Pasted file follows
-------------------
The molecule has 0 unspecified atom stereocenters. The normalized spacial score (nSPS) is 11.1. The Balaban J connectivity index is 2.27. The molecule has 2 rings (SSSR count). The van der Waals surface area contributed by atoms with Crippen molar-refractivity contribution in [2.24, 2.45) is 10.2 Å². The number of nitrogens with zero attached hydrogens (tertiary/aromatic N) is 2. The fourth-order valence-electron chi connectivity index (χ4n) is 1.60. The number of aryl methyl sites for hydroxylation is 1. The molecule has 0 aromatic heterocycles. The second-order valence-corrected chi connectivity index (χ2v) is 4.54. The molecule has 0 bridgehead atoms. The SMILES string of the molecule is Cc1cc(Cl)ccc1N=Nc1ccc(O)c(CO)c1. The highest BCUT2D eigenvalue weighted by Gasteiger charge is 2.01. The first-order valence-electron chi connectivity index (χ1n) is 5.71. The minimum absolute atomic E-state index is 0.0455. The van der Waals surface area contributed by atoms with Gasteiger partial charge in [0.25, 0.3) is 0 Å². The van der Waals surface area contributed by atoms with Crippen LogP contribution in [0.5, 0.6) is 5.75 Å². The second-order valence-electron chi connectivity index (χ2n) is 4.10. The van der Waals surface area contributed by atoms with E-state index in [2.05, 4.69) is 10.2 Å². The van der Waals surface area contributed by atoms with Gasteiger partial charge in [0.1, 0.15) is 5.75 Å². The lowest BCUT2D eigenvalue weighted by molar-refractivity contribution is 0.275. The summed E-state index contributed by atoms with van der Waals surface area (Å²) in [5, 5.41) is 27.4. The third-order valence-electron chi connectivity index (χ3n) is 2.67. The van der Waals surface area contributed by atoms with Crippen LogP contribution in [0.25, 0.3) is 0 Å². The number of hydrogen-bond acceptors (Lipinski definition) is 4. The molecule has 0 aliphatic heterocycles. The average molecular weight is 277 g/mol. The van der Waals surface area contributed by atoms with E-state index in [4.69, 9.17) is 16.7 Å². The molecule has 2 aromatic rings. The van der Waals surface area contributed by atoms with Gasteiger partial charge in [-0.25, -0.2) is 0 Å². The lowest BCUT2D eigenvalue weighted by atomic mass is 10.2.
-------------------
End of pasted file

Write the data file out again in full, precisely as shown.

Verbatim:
The molecule has 0 unspecified atom stereocenters. The normalized spacial score (nSPS) is 11.1. The Balaban J connectivity index is 2.27. The molecule has 2 rings (SSSR count). The van der Waals surface area contributed by atoms with Crippen molar-refractivity contribution in [2.24, 2.45) is 10.2 Å². The number of nitrogens with zero attached hydrogens (tertiary/aromatic N) is 2. The fourth-order valence-electron chi connectivity index (χ4n) is 1.60. The number of aryl methyl sites for hydroxylation is 1. The molecule has 0 aromatic heterocycles. The second-order valence-corrected chi connectivity index (χ2v) is 4.54. The molecule has 0 bridgehead atoms. The SMILES string of the molecule is Cc1cc(Cl)ccc1N=Nc1ccc(O)c(CO)c1. The highest BCUT2D eigenvalue weighted by Gasteiger charge is 2.01. The first-order valence-electron chi connectivity index (χ1n) is 5.71. The minimum absolute atomic E-state index is 0.0455. The van der Waals surface area contributed by atoms with Gasteiger partial charge in [0.25, 0.3) is 0 Å². The van der Waals surface area contributed by atoms with Crippen LogP contribution in [0.5, 0.6) is 5.75 Å². The second-order valence-electron chi connectivity index (χ2n) is 4.10. The van der Waals surface area contributed by atoms with E-state index in [2.05, 4.69) is 10.2 Å². The van der Waals surface area contributed by atoms with Gasteiger partial charge in [0.1, 0.15) is 5.75 Å². The lowest BCUT2D eigenvalue weighted by molar-refractivity contribution is 0.275. The summed E-state index contributed by atoms with van der Waals surface area (Å²) in [5, 5.41) is 27.4. The third-order valence-electron chi connectivity index (χ3n) is 2.67. The van der Waals surface area contributed by atoms with Crippen LogP contribution in [0.25, 0.3) is 0 Å². The number of hydrogen-bond acceptors (Lipinski definition) is 4. The molecule has 0 aliphatic heterocycles. The average molecular weight is 277 g/mol. The van der Waals surface area contributed by atoms with E-state index in [4.69, 9.17) is 16.7 Å². The molecule has 2 aromatic rings. The van der Waals surface area contributed by atoms with Gasteiger partial charge in [-0.25, -0.2) is 0 Å². The lowest BCUT2D eigenvalue weighted by atomic mass is 10.2.